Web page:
Seattle’s central library, principally designed by Dutch architect Rem Koolhaas and Joshua Ramus from OMA in a joint venture with LMN Architects of Seattle, has been the focus of national attention. The 362,987-square-foot, state-of-the-art 11-story facility houses 1.4 million volumes of books.
“As in any library, the central focus is the books and the shelving that they sit on,” said Pragnesh Parikh of LMN Architects, the local managing architect. “We wanted to create a unique experience for the visitor with the foremost feature of the building being the public spiral book stack, which is one continuous ramp.”
Library administrators and the design team chose Spacesaver to provide the mobile shelving systems, as well as the unique stationary spiral stacks that wind their way up six floors of the library. The use of light was a critical factor in every aspect of the library’s design. From the exterior maze of windows that wraps the entire building, to the interior 11-floor atrium and polycarbonate ceiling that help to distribute light, to the glass walls that divide the sides of the spiral stacks, every detail was considered in maximizing the natural light.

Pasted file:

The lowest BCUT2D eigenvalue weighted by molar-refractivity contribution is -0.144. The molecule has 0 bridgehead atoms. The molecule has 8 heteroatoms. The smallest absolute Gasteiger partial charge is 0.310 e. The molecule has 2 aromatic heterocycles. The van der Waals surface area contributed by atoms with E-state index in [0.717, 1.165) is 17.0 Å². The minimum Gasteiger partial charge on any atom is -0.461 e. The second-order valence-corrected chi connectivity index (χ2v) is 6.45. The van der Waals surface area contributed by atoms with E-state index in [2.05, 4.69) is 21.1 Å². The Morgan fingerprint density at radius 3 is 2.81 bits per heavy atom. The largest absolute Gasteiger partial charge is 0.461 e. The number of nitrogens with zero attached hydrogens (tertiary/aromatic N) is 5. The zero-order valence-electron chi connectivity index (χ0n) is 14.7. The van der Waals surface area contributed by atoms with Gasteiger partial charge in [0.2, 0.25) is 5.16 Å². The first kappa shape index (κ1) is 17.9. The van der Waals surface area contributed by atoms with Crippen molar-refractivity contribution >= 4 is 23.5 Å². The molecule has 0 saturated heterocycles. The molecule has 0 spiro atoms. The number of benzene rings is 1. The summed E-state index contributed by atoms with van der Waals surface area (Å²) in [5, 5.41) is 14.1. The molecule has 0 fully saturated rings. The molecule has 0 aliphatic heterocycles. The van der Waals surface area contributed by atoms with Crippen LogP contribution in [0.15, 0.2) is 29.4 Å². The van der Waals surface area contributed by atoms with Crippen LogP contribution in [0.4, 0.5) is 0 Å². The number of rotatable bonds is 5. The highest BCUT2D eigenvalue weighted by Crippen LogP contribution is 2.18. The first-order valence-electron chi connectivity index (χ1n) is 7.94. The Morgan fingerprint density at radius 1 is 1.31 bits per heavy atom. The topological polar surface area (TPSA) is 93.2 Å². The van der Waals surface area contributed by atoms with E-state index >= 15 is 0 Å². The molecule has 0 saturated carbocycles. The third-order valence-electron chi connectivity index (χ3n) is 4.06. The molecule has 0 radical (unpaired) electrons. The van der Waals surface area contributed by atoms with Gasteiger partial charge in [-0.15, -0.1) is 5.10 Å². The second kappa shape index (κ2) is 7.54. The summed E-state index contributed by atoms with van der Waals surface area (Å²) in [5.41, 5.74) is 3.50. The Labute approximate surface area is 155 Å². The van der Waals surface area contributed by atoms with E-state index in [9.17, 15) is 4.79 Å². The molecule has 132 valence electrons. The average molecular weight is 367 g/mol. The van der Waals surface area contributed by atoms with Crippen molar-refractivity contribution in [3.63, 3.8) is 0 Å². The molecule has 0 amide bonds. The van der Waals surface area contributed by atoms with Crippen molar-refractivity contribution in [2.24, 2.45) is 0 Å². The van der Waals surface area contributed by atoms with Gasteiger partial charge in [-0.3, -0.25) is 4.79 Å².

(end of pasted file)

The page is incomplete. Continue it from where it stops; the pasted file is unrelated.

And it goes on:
In keeping with this principal design concept, the design team didn’t want the book stacks to create a visual barrier, so they chose a translucent acrylic material for the top and end panels of the shelving. Engineers at Spacesaver tested different acrylic materials for scratch resistance, durability and strength. The company also sourced unique stainless steel pins that were used to off-set the panels from the shelving frames and designed special lighting brackets for a custom overhead lighting solution.
“Developing the acrylic panels was a challenge,” said Parikh. “Spacesaver stood behind us with engineering support to achieve our goals.”
To learn more about the variety of library book shelving solutions used throughout this landmark institution, download the case study!